2       varbind   y
3       varbind   x
4       constant  foo
5       call      0
6       discard
7       varref    x
8       varref    y
9       plus
10      unbind    2
11      return

It’s 12 instructions, 5 of which deal with dynamic bindings. The byte-compiler doesn’t always produce optimal byte-code, but this just so happens to be nearly optimal byte-code. The discard (a very fast instruction) isn’t necessary, but otherwise no more compiler smarts can improve on this. Since the variables x and y are visible to foo, they must be bound before the call and loaded after the call. While generally this function will return 3, the compiler cannot assume so since it ultimately depends on the behavior foo. Its hands are tied.

Compare this to the lexical scope version (lexical-binding: t):

0       constant  1
1       constant  2
2       constant  foo
3       call      0
4       discard
5       stack-ref 1
6       stack-ref 1
7       plus
8       return

It’s only 8 instructions, none of which are expensive dynamic variable instructions. And this isn’t even close to the optimal byte-code. In fact, as of Emacs 25.1 the byte-compiler often doesn’t produce the optimal byte-code for lexical scope code and still needs some work. Despite not firing on all cylinders, lexical scope still manages to beat dynamic scope in performance benchmarks.

Here’s the optimal byte-code, should the byte-compiler become smarter someday:

0       constant  foo
1       call      0
2       constant  3
3       return

It’s down to 4 instructions due to computing the math operation at compile time. Emacs’ byte-compiler only has rudimentary constant folding, so it doesn’t notice that x and y are constants and misses this optimization. I speculate this is due to its roots compiling under dynamic scope. Since x and y are no longer exposed to foo, the compiler has the opportunity to optimize them out of existence. I haven’t measured it, but I would expect this to be significantly faster than the dynamic scope version of this function.

Optional dynamic scope

You might be thinking, “What if I really do want x and y to be dynamically bound for foo?” This is often useful. Many of Emacs’ own functions are designed to have certain variables dynamically bound around them. For example, the print family of functions use the global variable standard-output to determine where to send output by default.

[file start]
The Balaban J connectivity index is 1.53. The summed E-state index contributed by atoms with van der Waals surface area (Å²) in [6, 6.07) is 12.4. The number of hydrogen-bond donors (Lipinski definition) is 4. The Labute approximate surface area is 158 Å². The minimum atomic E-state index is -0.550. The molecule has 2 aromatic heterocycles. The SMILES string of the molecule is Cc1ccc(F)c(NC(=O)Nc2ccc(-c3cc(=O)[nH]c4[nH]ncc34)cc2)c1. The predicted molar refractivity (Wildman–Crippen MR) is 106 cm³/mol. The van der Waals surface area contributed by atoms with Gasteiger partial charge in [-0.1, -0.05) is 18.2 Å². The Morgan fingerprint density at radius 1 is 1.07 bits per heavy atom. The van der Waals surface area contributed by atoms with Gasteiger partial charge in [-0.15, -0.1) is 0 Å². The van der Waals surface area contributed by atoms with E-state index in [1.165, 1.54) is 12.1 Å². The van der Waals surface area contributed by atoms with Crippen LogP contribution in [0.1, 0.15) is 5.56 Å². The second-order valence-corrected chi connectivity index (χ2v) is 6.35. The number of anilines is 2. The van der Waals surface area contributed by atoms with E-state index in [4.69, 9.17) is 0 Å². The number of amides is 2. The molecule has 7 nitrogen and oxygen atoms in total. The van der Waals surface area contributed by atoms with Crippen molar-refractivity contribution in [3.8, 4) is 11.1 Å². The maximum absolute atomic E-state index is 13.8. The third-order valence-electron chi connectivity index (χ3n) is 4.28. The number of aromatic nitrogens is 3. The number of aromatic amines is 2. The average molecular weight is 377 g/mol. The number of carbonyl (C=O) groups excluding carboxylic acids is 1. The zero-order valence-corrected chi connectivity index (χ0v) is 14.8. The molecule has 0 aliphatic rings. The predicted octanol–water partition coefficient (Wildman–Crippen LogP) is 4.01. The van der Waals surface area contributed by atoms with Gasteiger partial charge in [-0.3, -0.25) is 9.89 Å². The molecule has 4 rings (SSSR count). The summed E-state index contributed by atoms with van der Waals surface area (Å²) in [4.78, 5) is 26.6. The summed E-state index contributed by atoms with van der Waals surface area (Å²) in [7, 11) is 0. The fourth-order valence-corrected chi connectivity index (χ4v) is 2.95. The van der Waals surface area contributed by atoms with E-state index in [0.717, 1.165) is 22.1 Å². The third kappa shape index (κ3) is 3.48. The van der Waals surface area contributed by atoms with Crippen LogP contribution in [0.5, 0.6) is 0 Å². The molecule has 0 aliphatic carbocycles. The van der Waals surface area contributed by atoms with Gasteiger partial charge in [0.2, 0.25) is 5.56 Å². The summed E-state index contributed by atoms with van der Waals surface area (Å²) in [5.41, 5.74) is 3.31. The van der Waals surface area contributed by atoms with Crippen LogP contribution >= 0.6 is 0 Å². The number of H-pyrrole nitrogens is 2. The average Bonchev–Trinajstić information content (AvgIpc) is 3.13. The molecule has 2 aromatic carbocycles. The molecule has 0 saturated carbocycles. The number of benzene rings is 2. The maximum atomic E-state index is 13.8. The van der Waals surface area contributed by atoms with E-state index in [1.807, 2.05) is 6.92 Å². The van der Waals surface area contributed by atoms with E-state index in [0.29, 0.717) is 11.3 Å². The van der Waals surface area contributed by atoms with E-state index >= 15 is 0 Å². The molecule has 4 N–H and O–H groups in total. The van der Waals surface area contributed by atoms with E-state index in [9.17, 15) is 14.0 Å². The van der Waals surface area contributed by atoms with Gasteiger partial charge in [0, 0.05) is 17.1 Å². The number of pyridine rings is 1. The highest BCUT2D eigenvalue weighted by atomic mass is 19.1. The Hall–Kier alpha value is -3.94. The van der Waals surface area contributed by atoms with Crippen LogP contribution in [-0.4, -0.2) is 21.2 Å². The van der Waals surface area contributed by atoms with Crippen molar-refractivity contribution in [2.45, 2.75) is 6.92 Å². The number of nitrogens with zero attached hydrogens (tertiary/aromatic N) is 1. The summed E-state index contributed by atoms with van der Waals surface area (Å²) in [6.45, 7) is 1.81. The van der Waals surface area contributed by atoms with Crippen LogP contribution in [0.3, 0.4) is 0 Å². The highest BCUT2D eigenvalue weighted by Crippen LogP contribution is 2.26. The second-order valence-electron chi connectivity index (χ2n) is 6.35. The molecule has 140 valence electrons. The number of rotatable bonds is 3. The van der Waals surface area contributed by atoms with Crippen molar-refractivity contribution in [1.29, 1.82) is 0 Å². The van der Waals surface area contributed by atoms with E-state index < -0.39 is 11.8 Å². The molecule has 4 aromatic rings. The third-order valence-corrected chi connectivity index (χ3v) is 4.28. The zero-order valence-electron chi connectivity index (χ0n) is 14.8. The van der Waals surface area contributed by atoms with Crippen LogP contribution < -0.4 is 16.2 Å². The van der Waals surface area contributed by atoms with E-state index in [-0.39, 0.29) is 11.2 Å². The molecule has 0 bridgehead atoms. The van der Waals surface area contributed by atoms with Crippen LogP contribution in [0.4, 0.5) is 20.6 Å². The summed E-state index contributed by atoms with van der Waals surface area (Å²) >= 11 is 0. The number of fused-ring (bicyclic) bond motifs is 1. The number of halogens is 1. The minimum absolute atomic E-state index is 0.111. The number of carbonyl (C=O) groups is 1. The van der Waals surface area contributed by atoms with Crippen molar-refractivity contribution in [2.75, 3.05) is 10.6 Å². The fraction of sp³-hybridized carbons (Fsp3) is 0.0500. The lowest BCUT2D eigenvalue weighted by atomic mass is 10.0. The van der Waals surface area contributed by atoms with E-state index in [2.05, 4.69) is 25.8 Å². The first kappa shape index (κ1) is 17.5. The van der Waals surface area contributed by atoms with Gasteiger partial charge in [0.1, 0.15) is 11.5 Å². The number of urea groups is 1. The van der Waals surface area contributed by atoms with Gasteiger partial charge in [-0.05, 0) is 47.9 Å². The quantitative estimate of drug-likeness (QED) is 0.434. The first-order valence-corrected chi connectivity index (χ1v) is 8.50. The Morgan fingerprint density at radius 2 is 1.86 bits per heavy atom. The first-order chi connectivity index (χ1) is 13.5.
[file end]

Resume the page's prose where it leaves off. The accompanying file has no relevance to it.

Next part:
(let ((standard-output (current-buffer)))
  (princ "value = ")
  (prin1 value))

Have no fear: With lexical-binding: t you can have your cake and eat it too. Variables declared with defvar, defconst, or defvaralias are marked as “special” with an internal bit flag (declared_special in C). When the compiler detects one of these variables (special-variable-p), it uses a classical dynamic binding.

Declaring both x and y as special restores the original semantics, reverting bar back to its old byte-code definition (next time it’s compiled, that is). But it would be poor form to mark x or y as special: You’d de-optimize all code (compiled after the declaration) anywhere in Emacs that uses these names. As a package author, only do this with the namespace-prefixed variables that belong to you.

The only way to unmark a special variable is with the undocumented function internal-make-var-non-special. I expected makunbound to do this, but as of Emacs 25.1 it does not. This could possibly be considered a bug.

Accidental closures

I’ve said there are are absolutely no advantages to lexical-binding: nil. It’s only the default for the sake of backwards-compatibility. However, there is one case where lexical-binding: t introduces a subtle issue that would otherwise not exist. Take this code for example (and nevermind prin1-to-string for a moment):

;; -*- lexical-binding: t; -*-

(defun function-as-string ()
    (prin1 (lambda () :example) (current-buffer))

This creates and serializes a closure, which is one of Elisp’s unique features. It doesn’t close over any variables, so it should be pretty simple. However, this function will only work correctly under lexical-binding: t when byte-compiled.

;; => "(closure ((temp-buffer . #<buffer  *temp*>) t) nil :example)"

The interpreter doesn’t analyze the closure, so just closes over everything. This includes the hidden variable temp-buffer created by the with-temp-buffer macro, resulting in an abstraction leak. Buffers aren’t readable, so this will signal an error if an attempt is made to read this function back into an s-expression. The byte-compiler fixes this by noticing temp-buffer isn’t actually closed over and so doesn’t include it in the closure, making it work correctly.

Under lexical-binding: nil it works correctly either way:

;; -> "(lambda nil :example)"

This may seem contrived — it’s certainly unlikely — but it has come up in practice. Still, it’s no reason to avoid lexical-binding: t.

Use lexical scope in all new code

As I’ve said again and again, always use lexical-binding: t. Use dynamic variables judiciously. And lexical-let is no replacement. It has virtually none of the benefits, performs worse, and it only applies to let, not any of the other places bindings are created: function parameters, dotimes, dolist, and condition-case.

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null program

Chris Wellons